If you invest in a property to lease as an HMO, you’ll also have to meet a whole realm of legislation. If you rent out an unlicensed HMO, you could be fined an unlimited amount.

You’ll have to apply for a license, ensure that electrical and gas safety certificates are up to date, that smoke alarms are installed and maintained, and that all local authority regulations are adhered to. There are also regulations that cover furniture (Fire and Furnishing Regulations) and General Product Safety Regulations. You’ll need to keep on top of these: they change regularly, and ignorance of the law is considered to be no excuse for non-compliance.

As the landlord, you are responsible for the upkeep of all common areas – stairs, landings, hallways, and gardens.

One other thing – if you let via a university or college, you can expect your property to be regularly checked by them. If your property falls short of its requirements, you’ll be blacklisted. Should this happen (and it’s an occurrence more common than you might expect), you’ll be blacklisted, and bang goes your income.

Contrast and compare to hotel room investment

Like student accommodation, an investment in a hotel room offers you a steady income, typically around 8%. That’s about where the similarities begin and end.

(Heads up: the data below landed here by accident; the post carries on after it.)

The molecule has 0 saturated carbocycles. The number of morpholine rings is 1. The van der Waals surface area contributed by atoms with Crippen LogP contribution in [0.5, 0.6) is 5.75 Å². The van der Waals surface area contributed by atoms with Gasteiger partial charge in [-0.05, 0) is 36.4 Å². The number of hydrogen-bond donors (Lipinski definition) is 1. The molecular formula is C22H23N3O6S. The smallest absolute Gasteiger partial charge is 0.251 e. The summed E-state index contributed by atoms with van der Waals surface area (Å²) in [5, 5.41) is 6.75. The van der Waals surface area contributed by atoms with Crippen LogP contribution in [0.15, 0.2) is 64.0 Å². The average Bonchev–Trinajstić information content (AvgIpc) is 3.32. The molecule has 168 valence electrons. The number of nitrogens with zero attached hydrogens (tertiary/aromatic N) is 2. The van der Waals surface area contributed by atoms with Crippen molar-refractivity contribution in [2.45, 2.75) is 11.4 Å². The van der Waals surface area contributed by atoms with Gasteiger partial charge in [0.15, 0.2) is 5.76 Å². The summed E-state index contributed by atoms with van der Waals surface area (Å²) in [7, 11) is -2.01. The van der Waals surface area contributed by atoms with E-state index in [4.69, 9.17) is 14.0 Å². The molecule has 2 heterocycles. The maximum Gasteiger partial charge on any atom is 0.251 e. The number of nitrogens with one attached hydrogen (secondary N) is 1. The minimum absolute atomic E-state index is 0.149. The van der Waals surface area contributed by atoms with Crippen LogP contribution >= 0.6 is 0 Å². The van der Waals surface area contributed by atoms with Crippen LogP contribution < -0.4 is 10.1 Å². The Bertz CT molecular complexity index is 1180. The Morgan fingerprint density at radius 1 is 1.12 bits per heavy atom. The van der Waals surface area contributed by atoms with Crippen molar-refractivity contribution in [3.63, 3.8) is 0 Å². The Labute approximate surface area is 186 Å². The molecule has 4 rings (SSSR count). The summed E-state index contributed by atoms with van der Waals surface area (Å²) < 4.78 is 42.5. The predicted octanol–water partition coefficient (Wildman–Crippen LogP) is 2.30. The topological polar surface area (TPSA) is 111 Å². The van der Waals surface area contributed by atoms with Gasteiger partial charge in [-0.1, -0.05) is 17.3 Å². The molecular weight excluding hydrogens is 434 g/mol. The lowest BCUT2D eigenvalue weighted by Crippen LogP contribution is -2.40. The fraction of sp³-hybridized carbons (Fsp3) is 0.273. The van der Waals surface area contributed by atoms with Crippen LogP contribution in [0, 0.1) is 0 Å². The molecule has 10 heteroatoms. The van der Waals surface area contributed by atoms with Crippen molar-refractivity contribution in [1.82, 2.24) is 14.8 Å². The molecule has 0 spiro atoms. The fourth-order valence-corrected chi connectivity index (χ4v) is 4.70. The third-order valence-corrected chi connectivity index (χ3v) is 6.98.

Student accommodation and hotels are both managed premises. The difference is that the rent a student pays is the beginning, middle, and end of the student accommodation revenue stream.

Hotel management works hard to make its guests feel welcome because doing so increases revenue and profits – and that feeds into bonuses for the management company. You’ll find that a hotel room investment is way better looked after. A well-presented room encourages bookings, and those bookings bring the extra money needed to invest in other facilities, such as conference rooms, gyms, spas, and restaurant upgrades. These are all revenue-generating facilities and just a few of the profit opportunities that don’t exist to support the guaranteed income from student accommodation.

As it’s business in a thriving industry, hotel room values tend to rise. These values are aided by maintenance programmes that are put in place to encourage guests to return time after time and increase hotel room rates. At the end of your investment term, the hotel owner wants to buy your room to retain all the profit going forward.

Student accommodation is notoriously difficult to sell on. It needs expensive repair and maintenance work to bring back to the standard required to let to students. You’re left to rely on the owner to repurchase your investment – and there are plenty of horror stories where the investor has lost money because the owner bid way below the original price on the buyback.

If you want a solid property investment that offers great income and a guaranteed capital gain after five years, download my book about hotel room investment. It’s free and explains everything you need to know to make an informed decision.

If you have any questions about hotel room investment and how it could fit into your property investment portfolio, call one of the team on +44 207 923 6100. In the meantime,

Live with Passion

Brett Alegre-Wood